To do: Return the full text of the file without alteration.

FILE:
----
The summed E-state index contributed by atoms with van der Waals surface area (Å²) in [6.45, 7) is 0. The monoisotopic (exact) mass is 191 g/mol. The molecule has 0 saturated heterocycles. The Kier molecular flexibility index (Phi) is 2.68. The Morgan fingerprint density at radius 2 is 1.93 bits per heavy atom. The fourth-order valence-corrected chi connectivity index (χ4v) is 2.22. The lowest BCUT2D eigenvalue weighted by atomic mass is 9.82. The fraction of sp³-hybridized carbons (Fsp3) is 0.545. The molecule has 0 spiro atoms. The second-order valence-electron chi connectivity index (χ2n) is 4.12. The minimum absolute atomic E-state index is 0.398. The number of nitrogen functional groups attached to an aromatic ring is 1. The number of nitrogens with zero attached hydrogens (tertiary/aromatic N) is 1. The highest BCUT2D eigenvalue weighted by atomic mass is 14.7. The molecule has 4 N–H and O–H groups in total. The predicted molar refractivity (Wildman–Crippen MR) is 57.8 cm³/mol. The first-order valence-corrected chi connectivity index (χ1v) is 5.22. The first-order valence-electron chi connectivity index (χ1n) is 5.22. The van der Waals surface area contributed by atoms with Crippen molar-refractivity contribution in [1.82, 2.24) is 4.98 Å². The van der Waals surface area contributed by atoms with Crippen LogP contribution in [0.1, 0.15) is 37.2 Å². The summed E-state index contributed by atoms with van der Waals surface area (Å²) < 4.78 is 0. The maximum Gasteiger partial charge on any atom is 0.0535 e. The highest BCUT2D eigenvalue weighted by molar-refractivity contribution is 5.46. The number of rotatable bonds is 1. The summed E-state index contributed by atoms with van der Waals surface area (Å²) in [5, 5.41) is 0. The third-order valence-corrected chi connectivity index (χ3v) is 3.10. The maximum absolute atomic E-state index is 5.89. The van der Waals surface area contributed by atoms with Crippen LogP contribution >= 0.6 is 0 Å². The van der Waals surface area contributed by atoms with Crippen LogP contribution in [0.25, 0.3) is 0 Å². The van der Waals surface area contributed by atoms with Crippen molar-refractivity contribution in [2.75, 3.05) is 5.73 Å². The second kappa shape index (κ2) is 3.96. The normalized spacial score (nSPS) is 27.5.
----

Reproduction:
The summed E-state index contributed by atoms with van der Waals surface area (Å²) in [6.45, 7) is 0. The monoisotopic (exact) mass is 191 g/mol. The molecule has 0 saturated heterocycles. The Kier molecular flexibility index (Phi) is 2.68. The Morgan fingerprint density at radius 2 is 1.93 bits per heavy atom. The fourth-order valence-corrected chi connectivity index (χ4v) is 2.22. The lowest BCUT2D eigenvalue weighted by atomic mass is 9.82. The fraction of sp³-hybridized carbons (Fsp3) is 0.545. The molecule has 0 spiro atoms. The second-order valence-electron chi connectivity index (χ2n) is 4.12. The minimum absolute atomic E-state index is 0.398. The number of nitrogen functional groups attached to an aromatic ring is 1. The number of nitrogens with zero attached hydrogens (tertiary/aromatic N) is 1. The highest BCUT2D eigenvalue weighted by atomic mass is 14.7. The molecule has 4 N–H and O–H groups in total. The predicted molar refractivity (Wildman–Crippen MR) is 57.8 cm³/mol. The first-order valence-corrected chi connectivity index (χ1v) is 5.22. The first-order valence-electron chi connectivity index (χ1n) is 5.22. The van der Waals surface area contributed by atoms with Crippen molar-refractivity contribution in [1.82, 2.24) is 4.98 Å². The van der Waals surface area contributed by atoms with Crippen LogP contribution in [0.1, 0.15) is 37.2 Å². The summed E-state index contributed by atoms with van der Waals surface area (Å²) < 4.78 is 0. The maximum Gasteiger partial charge on any atom is 0.0535 e. The highest BCUT2D eigenvalue weighted by molar-refractivity contribution is 5.46. The number of rotatable bonds is 1. The summed E-state index contributed by atoms with van der Waals surface area (Å²) in [5, 5.41) is 0. The third-order valence-corrected chi connectivity index (χ3v) is 3.10. The maximum absolute atomic E-state index is 5.89. The van der Waals surface area contributed by atoms with Crippen LogP contribution >= 0.6 is 0 Å². The van der Waals surface area contributed by atoms with Crippen LogP contribution in [0.25, 0.3) is 0 Å². The van der Waals surface area contributed by atoms with Crippen molar-refractivity contribution in [2.75, 3.05) is 5.73 Å². The second kappa shape index (κ2) is 3.96. The normalized spacial score (nSPS) is 27.5.